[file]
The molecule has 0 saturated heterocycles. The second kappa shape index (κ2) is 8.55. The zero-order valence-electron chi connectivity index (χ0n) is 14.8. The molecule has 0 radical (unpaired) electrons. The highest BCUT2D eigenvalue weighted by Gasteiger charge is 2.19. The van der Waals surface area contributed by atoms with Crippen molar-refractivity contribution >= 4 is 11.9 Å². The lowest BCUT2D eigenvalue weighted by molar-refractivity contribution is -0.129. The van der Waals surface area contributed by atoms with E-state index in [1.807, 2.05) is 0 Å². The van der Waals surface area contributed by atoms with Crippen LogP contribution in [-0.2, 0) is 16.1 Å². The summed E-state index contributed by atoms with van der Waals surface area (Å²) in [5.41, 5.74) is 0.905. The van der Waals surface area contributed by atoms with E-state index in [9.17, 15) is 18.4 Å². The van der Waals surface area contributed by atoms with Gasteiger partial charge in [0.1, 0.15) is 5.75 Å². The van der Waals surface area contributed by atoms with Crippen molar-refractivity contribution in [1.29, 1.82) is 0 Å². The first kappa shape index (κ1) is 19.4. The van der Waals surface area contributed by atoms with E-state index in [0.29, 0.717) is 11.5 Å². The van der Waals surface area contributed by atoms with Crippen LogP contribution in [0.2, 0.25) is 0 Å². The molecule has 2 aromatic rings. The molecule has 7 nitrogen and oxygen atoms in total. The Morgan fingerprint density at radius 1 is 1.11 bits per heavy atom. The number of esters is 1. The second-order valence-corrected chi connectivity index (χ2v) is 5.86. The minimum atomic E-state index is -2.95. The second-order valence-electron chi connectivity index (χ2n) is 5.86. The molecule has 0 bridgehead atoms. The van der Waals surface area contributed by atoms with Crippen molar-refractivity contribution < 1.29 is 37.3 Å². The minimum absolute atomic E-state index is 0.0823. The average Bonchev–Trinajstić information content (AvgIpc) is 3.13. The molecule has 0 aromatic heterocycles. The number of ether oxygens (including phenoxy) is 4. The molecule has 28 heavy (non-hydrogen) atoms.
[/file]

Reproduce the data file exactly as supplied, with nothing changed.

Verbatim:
The molecule has 0 saturated heterocycles. The second kappa shape index (κ2) is 8.55. The zero-order valence-electron chi connectivity index (χ0n) is 14.8. The molecule has 0 radical (unpaired) electrons. The highest BCUT2D eigenvalue weighted by Gasteiger charge is 2.19. The van der Waals surface area contributed by atoms with Crippen molar-refractivity contribution >= 4 is 11.9 Å². The lowest BCUT2D eigenvalue weighted by molar-refractivity contribution is -0.129. The van der Waals surface area contributed by atoms with E-state index in [1.807, 2.05) is 0 Å². The van der Waals surface area contributed by atoms with Crippen LogP contribution in [-0.2, 0) is 16.1 Å². The summed E-state index contributed by atoms with van der Waals surface area (Å²) in [5.41, 5.74) is 0.905. The van der Waals surface area contributed by atoms with E-state index in [9.17, 15) is 18.4 Å². The van der Waals surface area contributed by atoms with Gasteiger partial charge in [0.1, 0.15) is 5.75 Å². The van der Waals surface area contributed by atoms with Crippen molar-refractivity contribution in [1.29, 1.82) is 0 Å². The first kappa shape index (κ1) is 19.4. The van der Waals surface area contributed by atoms with E-state index in [0.29, 0.717) is 11.5 Å². The van der Waals surface area contributed by atoms with Crippen LogP contribution in [0.2, 0.25) is 0 Å². The molecule has 2 aromatic rings. The molecule has 7 nitrogen and oxygen atoms in total. The Morgan fingerprint density at radius 1 is 1.11 bits per heavy atom. The number of esters is 1. The second-order valence-corrected chi connectivity index (χ2v) is 5.86. The minimum atomic E-state index is -2.95. The second-order valence-electron chi connectivity index (χ2n) is 5.86. The molecule has 0 bridgehead atoms. The van der Waals surface area contributed by atoms with Crippen molar-refractivity contribution < 1.29 is 37.3 Å². The minimum absolute atomic E-state index is 0.0823. The average Bonchev–Trinajstić information content (AvgIpc) is 3.13. The molecule has 0 aromatic heterocycles. The number of ether oxygens (including phenoxy) is 4. The molecule has 28 heavy (non-hydrogen) atoms.